Marcya Daneille smiles during an interview.

Improvisation and appreciation: a Q&A with jazz vocalist Marcya Daneille

April 22, 2024 Tawny Morrison Leave a Comment

PBS Wisconsin Education’s Re/sound: Songs of Wisconsin is a media resource collection for learners in grades 4-8 featuring musical culture-bearers across Wisconsin. Produced in collaboration with Wisconsin School Music Association, the collection was sparked by feedback from Wisconsin music teachers who saw a need for more diverse representation in music education.

Milwaukee-based jazz vocalist Marcya Daneille joined the Re/sound collection in the fall of 2023. Her interview and her performance of “My Funny Valentine” provide a great introduction to jazz and the importance of understanding the history of the music we consume.

For Jazz Appreciation Month in April, PBS Wisconsin Education reconnected with Daneille to learn more about her experience and insight into the genre.

PBS Wisconsin Education: What was your experience working on Re/Sound: Songs of Wisconsin?

Daneille: You know, the irony is that the assumption is that performers have this immediate comfort level with being in front of cameras and people and all of that. But prior to doing it, I was just like, I’ll be on camera! How’s this going to work? The result was all of the preparatory stuff before, trying to visualize being calm and working on angles and all of that.

The actual filming was really great. The team from PBS Wisconsin was super organized. I felt comfortable right away, and when we did the recorded performance piece, it was just a wonderful experience. After you finish being intimidated by the cameras, then you learn that the cameras are your friends. They just don’t speak back.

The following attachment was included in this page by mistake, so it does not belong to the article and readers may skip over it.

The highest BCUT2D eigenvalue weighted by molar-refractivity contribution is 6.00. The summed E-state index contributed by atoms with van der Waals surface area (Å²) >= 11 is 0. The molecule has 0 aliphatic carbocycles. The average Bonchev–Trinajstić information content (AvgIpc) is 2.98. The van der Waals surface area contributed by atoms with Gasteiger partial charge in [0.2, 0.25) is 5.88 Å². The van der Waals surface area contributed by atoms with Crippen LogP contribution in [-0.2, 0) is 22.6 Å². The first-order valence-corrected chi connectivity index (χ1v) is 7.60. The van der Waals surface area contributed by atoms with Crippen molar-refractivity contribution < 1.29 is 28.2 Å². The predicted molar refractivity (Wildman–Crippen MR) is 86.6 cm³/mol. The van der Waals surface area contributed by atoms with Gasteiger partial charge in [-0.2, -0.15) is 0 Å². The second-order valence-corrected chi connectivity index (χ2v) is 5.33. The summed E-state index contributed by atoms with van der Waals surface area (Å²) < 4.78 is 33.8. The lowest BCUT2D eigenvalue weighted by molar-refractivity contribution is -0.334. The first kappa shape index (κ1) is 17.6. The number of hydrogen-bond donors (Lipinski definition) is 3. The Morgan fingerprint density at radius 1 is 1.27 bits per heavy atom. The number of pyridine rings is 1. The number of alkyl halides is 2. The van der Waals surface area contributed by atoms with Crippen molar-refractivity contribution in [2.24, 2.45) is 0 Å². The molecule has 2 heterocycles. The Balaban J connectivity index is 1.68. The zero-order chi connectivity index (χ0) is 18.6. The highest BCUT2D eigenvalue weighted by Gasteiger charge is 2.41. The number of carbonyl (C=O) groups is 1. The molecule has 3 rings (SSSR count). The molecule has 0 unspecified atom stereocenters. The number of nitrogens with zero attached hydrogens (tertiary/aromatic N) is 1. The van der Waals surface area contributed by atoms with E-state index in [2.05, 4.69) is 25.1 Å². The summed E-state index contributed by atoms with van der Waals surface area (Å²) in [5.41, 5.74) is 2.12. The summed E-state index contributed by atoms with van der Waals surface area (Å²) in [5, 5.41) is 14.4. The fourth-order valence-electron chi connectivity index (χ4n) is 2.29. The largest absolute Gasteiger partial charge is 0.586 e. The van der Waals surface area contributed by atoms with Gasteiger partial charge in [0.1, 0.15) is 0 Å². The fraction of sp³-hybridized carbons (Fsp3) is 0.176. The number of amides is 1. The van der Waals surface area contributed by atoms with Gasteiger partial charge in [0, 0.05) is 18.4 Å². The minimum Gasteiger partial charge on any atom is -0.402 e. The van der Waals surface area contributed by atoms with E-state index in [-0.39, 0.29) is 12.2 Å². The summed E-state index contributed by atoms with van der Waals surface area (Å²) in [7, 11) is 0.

It was an honor to have been selected, and it was really cool to be able to share a little bit of myself and my journey specifically into jazz, and know that it was going to be shared on this platform.

PBS Wisconsin Education: In your Re/sound interview, you spoke about how you enjoy the element of improvisation when performing jazz standards. Can you share about when you began learning how to improvise?

Daneille: The only conscientious decision that I made about improvisation was that I was going to allow myself to do it when I felt comfortable and when I felt it was something that was organic.

As I started having those moments more and more frequently, I started to think more strategically about the process of improvisation. I listened a lot to the instruments in different settings, whether duo, trio or quartet. I wanted to have a more thorough understanding of their role, just as you have different roles in a play.

I was very attracted to the idea of being able to take what was internal and share that externally without having to describe it verbatim, the way that you would in a non-musical conversation.

Sometimes the pianist may play something and they may repeat it, so that says to me musically, they’ve started a conversation and they want me to pick it up from here. This is how I allow the other members of the band to inform what I do. Sometimes it’s a pattern that the drummer plays that will inform my rhythmic construction of a particular phrase.

I think the most important thing for me in my improvisational journey was to get to a point of full acceptance of what I do, balanced with a healthy dose of feedback. Whether it’s audience response or bandmate response.

PBS Wisconsin Education: You describe your music as “classically trained, jazz-influenced and soul-inspired.” How do those parts come together when you’re performing?

Daneille: The idea for that tagline was implanted long before I arrived at what I would call my most consistent space as a jazz singer.

One way of being able to advance those particular characteristics is carefully choosing who I work with. I have the benefit of being able to access a number of musicians here in the Milwaukee area who embody particular elements that I find very appealing.

You know, there is a way to approach what we would consider non-jazz tunes. Pop music, soul, rock, top 40. There’s a way to allow the interpretation of them to be informed by or influenced by jazz. If you come to one of my shows, you’re going to hear Motown, you might hear the Rolling Stones. I have a very eclectic repertoire, but everything that I sing is something that I understand. I do it my way.